The Boston Consulting Group (BCG) was founded on the belief more than 50 years ago that the best answers for clients came through diversity of thought. Our founder Bruce Henderson encouraged all consultants—even the most junior members on a team—to engage in vigorous debate and exploration.
We quickly realized that we could not truly have diversity of thought without diversity of people. “When we staff a team with different backgrounds and experiences, we leverage that diversity to bring insight to the table. If you only have people who are similar in mindset and background, you will only get a subset of the best ideas,” said Michael Sherman, a Dallas-based partner in BCG’s Technology, Media & Telecommunications practice, whom Savoy Magazine has named as one of the “Top 100 Most Influential Blacks in Corporate America”.
BCG is proud to be recognized as a great place to work for LGBT employees and women by the Human Rights Campaign and Working Mother Magazine, respectively, and as one of the “50 Best Places Workplaces for Diversity” by Fortune Magazine.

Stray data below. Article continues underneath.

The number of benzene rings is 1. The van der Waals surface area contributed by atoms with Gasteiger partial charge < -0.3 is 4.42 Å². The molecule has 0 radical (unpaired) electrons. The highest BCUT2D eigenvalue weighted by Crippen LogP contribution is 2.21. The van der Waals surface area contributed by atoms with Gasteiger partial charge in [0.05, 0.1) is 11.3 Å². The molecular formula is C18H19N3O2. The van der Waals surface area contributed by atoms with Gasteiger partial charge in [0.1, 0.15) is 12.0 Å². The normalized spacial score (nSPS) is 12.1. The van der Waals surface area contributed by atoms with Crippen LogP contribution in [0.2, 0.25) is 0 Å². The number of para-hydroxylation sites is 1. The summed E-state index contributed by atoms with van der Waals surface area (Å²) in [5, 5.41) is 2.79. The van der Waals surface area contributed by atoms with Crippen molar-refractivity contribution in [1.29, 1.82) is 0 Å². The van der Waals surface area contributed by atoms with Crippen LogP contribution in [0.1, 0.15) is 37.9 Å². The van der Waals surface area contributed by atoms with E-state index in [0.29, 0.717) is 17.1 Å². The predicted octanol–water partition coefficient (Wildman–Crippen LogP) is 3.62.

While these honors are gratifying, we also recognize that we have more to do to be truly diverse and inclusive. In the U.S., women represent 45 percent of BCG employees, 44 percent of management positions, and 26 percent of executive positions. Ethnic minorities represent 28 percent of employees, 23 percent of management positions, and 15 percent of executive positions in the U.S.
Compared to many other organizations, these are laudable numbers. But we are continuously working to improve. In the past year, we have provided unconscious bias training for all managers including partners. We have also broadened our recruiting efforts and strengthened internal mentorship and affiliation programs (see http://www.bcg.com/diversity).
Diversity and inclusion are hard work for not only consulting firms. Following last year’s release of diversity data, Silicon Valley companies acknowledged that they need to do better. We recently studied diversity in Silicon Valley and